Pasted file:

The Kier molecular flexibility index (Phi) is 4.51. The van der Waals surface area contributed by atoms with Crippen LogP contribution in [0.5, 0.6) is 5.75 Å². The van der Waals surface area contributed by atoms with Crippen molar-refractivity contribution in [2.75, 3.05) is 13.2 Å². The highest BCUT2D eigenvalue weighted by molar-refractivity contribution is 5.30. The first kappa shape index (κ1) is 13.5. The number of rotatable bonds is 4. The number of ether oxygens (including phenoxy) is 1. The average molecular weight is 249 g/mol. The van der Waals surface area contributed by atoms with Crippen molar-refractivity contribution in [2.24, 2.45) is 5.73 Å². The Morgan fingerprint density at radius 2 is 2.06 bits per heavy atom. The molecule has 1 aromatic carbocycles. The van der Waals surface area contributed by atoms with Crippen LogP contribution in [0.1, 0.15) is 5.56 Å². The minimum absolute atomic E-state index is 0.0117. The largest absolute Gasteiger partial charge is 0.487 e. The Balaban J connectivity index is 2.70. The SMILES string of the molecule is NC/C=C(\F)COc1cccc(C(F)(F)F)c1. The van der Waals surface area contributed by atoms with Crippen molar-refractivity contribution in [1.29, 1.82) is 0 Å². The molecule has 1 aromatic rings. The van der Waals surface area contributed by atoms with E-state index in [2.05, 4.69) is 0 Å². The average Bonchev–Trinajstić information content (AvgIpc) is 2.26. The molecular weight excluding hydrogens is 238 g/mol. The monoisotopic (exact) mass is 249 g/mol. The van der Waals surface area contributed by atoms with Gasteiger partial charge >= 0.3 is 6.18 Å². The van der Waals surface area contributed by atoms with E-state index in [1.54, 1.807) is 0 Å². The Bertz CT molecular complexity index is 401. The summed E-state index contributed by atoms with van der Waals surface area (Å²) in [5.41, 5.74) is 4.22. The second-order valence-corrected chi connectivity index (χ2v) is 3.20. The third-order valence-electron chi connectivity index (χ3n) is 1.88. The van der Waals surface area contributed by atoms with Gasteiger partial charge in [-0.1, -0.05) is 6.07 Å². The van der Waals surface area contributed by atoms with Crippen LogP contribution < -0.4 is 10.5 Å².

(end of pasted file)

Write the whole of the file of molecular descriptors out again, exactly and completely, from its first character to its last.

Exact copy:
The Kier molecular flexibility index (Phi) is 4.51. The van der Waals surface area contributed by atoms with Crippen LogP contribution in [0.5, 0.6) is 5.75 Å². The van der Waals surface area contributed by atoms with Crippen molar-refractivity contribution in [2.75, 3.05) is 13.2 Å². The highest BCUT2D eigenvalue weighted by molar-refractivity contribution is 5.30. The first kappa shape index (κ1) is 13.5. The number of rotatable bonds is 4. The number of ether oxygens (including phenoxy) is 1. The average molecular weight is 249 g/mol. The van der Waals surface area contributed by atoms with Crippen molar-refractivity contribution in [2.24, 2.45) is 5.73 Å². The Morgan fingerprint density at radius 2 is 2.06 bits per heavy atom. The molecule has 1 aromatic carbocycles. The van der Waals surface area contributed by atoms with Crippen LogP contribution in [0.1, 0.15) is 5.56 Å². The minimum absolute atomic E-state index is 0.0117. The largest absolute Gasteiger partial charge is 0.487 e. The Balaban J connectivity index is 2.70. The SMILES string of the molecule is NC/C=C(\F)COc1cccc(C(F)(F)F)c1. The van der Waals surface area contributed by atoms with Crippen molar-refractivity contribution in [1.29, 1.82) is 0 Å². The molecule has 1 aromatic rings. The van der Waals surface area contributed by atoms with E-state index in [2.05, 4.69) is 0 Å². The average Bonchev–Trinajstić information content (AvgIpc) is 2.26. The molecular weight excluding hydrogens is 238 g/mol. The monoisotopic (exact) mass is 249 g/mol. The van der Waals surface area contributed by atoms with Gasteiger partial charge >= 0.3 is 6.18 Å². The van der Waals surface area contributed by atoms with E-state index in [1.54, 1.807) is 0 Å². The Bertz CT molecular complexity index is 401. The summed E-state index contributed by atoms with van der Waals surface area (Å²) in [5.41, 5.74) is 4.22. The second-order valence-corrected chi connectivity index (χ2v) is 3.20. The third-order valence-electron chi connectivity index (χ3n) is 1.88. The van der Waals surface area contributed by atoms with Gasteiger partial charge in [-0.1, -0.05) is 6.07 Å². The van der Waals surface area contributed by atoms with Crippen LogP contribution < -0.4 is 10.5 Å².